San Francisco plans to reduce requirements for face masks in limited settings, health officials said Thursday. The change, due to take effect on October 15, depends on whether coronavirus cases and hospital admissions remain stable or declining.
In offices, gyms, fitness centers, religious gatherings and colleges, people will be allowed to take off their masks if everyone present is vaccinated and confirmed. The new rule only applies to meetings of less than 100 people.
The employer or host must also provide adequate ventilation, make sure there have been no recent outbreaks of Covid-19, and make sure there are no children under the age of 12, among other safety measures.
According to the data, California is one of the states with the lowest number of newly reported cases of coronavirus per 100,000 inhabitants. New York Times database… In San Francisco County, 74 percent of all residents age 12 and older are fully vaccinated.
“I am glad that we are again in a place where we can start easing mask requirements, which is a direct result of the fact that we have one of the highest vaccination rates in the country, our cases have decreased and our residents have done their best. to protect yourself and those around you, ”said London Mayor Breed.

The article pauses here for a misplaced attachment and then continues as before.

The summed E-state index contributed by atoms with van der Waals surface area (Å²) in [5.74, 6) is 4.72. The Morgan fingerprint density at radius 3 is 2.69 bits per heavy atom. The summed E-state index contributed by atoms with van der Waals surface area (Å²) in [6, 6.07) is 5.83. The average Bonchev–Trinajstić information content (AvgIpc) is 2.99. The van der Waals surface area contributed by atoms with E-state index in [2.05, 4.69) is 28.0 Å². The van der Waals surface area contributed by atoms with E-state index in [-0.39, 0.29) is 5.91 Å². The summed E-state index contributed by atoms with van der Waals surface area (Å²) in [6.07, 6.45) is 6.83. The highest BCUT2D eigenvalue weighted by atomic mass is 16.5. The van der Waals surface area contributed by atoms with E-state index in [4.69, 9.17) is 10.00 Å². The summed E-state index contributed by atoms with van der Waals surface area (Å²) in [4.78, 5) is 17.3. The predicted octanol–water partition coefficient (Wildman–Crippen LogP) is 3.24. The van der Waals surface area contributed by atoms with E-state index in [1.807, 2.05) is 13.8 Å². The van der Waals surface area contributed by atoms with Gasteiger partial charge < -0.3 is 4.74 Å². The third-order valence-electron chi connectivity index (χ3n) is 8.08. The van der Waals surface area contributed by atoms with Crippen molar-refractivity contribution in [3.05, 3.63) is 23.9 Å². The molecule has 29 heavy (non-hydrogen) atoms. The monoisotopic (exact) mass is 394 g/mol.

Ms Breed called the relaxation of restrictions “another milestone in our recovery” and said that “the city feels like it is coming back to life.” on twitter…
Indoor mask requirements remain in place for most other public places, including retail stores and other common areas such as elevators in buildings, lobbies, and toilets, and masks are still required in bars and restaurants, unless visitors eat or drink.
Proof of vaccination or negative test result for Covid-19 is required for indoor visits in bars, restaurants, clubs, gyms and large indoor events in San Francisco from late August.
“Vaccines are still our way out of the pandemic, but masks have blunted the Delta surge and protected our vital hospital capabilities, while allowing businesses to stay open and children back to school,” said Dr. Susan Philip, city dweller. and the county health worker.